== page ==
Does adding rituximab to IVIg and plasmapheresis improve outcome of antibody mediated rejection? One year results of the RITUX-ERAH study.
In transplant and nephrology, the use of rituximab has been increasing. Numerous papers have included it as a treatment for antibody mediated rejection (AMR) in the transplant literature; however, there are essentially no placebo controlled RCT’s proving its efficacy. Dr. Sautent presented data from a randomized controlled French study comparing the addition of rituximab to plasma exchange and IVIg to placebo in patients with AMR. The results may surprise you.
Adult deceased donor kidney transplant recipients with biopsy proven AMR were treated with at least 3 sessions of plasmapheresis followed by 100 mg/kg of IVIg, then 2 grams per Kg of IVIg on treatment day number five with the addition of either 375 mg/m2 of rituximab or placebo. Primary endpoint was the combination of graft loss or absence of improvement in kidney function on day 12 of treatment. Kidney function and histology at later follow up was included as secondary endpoints. 40 patients were randomized with 19 in the placebo arm and 21 in the rituximab arm. The groups were similar at baseline. So here is the kicker – primary endpoint was met in 52.6% of the rituximab group and 57.9% of the placebo group – basically there was no difference. There was also no difference in kidney function, degree of proteinuria at 12 months post treatment. Even histology was the same. The only trend towards a difference was a slight decrease in donor specific HLA antibody in the rituximab group.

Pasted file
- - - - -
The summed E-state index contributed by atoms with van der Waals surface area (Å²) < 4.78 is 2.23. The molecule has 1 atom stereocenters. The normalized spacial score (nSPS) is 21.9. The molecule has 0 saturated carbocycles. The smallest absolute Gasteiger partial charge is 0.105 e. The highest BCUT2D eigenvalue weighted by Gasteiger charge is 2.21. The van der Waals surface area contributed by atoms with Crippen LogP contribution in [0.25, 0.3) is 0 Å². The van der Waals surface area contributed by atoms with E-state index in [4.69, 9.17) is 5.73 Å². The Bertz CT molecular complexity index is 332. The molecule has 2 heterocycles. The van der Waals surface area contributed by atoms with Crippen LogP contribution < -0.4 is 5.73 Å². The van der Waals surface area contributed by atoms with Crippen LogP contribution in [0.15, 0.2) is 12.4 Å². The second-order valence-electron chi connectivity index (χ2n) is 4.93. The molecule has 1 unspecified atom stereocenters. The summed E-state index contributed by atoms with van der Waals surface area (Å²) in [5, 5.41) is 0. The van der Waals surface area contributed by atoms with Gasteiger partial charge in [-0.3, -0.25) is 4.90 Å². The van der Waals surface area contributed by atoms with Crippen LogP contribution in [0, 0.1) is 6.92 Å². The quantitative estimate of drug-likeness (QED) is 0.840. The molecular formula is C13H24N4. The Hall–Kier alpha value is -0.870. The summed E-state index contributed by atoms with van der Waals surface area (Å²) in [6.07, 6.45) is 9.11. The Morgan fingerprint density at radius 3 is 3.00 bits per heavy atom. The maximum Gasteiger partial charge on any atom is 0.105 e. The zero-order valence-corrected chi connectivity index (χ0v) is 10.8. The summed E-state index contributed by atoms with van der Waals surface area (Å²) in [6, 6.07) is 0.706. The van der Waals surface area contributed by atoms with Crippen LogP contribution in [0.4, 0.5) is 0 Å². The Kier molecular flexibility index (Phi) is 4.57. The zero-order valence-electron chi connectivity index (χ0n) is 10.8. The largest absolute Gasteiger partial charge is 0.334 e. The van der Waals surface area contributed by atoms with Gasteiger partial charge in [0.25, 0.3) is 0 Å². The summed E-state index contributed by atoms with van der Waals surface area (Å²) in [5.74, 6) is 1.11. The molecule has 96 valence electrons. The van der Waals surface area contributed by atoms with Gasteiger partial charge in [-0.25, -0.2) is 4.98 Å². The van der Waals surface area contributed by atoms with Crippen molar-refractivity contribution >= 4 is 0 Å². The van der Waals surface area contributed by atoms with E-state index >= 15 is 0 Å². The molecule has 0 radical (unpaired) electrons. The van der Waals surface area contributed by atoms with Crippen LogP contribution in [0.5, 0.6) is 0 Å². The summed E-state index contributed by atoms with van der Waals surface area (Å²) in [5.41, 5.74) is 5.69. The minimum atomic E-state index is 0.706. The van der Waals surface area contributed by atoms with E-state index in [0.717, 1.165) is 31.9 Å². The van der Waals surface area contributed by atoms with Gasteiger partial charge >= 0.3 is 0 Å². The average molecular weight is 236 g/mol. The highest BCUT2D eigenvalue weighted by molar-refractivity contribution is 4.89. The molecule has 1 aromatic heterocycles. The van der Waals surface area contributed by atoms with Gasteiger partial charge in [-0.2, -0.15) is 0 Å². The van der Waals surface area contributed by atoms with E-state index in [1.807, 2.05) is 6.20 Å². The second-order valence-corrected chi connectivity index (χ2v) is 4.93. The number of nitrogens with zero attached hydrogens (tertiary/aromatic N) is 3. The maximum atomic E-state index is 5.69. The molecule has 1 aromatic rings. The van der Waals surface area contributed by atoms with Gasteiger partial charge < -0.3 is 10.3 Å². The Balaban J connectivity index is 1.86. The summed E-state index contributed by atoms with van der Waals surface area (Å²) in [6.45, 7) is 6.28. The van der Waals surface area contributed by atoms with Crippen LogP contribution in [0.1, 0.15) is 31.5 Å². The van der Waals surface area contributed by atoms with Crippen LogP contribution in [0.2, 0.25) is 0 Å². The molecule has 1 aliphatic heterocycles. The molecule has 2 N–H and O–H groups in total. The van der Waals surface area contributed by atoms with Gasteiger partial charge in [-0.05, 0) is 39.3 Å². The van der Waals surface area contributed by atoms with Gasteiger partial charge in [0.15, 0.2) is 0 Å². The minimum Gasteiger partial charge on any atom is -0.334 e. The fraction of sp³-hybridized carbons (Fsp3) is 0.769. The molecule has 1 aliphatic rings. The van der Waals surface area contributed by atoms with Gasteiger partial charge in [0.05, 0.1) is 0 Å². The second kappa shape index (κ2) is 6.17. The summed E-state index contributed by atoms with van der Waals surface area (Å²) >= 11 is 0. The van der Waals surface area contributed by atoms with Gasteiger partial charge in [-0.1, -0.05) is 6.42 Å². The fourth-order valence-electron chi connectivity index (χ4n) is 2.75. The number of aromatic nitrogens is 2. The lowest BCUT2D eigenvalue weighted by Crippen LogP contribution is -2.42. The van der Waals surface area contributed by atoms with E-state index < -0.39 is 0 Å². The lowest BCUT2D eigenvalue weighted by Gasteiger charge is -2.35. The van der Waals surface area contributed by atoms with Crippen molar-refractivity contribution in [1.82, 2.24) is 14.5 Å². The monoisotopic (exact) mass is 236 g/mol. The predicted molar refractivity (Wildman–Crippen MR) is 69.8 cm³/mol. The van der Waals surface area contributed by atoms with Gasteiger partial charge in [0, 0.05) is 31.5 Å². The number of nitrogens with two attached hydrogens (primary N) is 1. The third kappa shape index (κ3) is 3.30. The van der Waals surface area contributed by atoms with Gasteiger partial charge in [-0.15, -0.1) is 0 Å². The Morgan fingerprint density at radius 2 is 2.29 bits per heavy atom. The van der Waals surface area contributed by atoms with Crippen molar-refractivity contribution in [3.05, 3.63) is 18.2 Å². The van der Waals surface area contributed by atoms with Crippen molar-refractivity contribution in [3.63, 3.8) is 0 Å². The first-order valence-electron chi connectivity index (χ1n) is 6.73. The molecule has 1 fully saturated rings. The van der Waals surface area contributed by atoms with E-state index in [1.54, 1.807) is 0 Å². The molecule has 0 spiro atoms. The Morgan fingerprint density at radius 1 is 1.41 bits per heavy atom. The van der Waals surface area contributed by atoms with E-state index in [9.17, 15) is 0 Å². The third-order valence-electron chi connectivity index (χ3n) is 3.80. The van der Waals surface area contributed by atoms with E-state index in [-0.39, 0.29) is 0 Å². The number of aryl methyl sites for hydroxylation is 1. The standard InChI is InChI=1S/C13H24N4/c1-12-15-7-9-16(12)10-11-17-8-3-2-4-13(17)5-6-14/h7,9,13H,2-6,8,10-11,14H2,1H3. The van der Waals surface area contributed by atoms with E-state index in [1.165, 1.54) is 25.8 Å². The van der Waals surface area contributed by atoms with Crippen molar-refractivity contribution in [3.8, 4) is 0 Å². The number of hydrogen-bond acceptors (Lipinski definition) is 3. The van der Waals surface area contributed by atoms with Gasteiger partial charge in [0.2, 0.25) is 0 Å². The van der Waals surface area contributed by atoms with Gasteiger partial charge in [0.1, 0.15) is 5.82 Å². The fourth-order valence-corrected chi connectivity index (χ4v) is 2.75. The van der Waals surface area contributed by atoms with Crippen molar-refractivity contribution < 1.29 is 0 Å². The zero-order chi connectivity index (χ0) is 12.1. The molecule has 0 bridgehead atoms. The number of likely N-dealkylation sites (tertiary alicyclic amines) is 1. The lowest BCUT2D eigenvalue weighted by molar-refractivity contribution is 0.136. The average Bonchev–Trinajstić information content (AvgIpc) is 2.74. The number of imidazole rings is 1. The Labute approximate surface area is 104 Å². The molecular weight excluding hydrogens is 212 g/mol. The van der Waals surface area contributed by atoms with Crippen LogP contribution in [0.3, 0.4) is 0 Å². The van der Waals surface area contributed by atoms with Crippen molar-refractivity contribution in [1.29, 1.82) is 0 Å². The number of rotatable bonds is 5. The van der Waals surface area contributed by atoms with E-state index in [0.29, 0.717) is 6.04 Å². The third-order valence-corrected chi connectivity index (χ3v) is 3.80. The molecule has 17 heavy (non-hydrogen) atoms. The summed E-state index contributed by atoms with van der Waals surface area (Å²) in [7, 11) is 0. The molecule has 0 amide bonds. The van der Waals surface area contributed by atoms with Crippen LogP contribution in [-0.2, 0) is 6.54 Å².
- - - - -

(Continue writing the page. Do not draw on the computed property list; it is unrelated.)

During the session audience members brought up criticisms such as a potential decrease in rituximab’s efficacy due to co-administration with high dose IVIg; however, Dr. Sautenet fired back stating that there was good B cell depletion in their study. And only time can tell what the reduction in DSA means for long term outcome. Regardless of limitations, this is an important study. Rituximab is a potent immunosuppressant – one with well documented infectious side effects. This study shows us just how important performing placebo controlled trials really are. Hopefully we will see more collaborative well structured trials like this in the future.
Post written by Dr. Vinay Nair, eAJKD Advisory Board member.
Check out all of eAJKD’s coverage of the 2013 American Transplant Congress.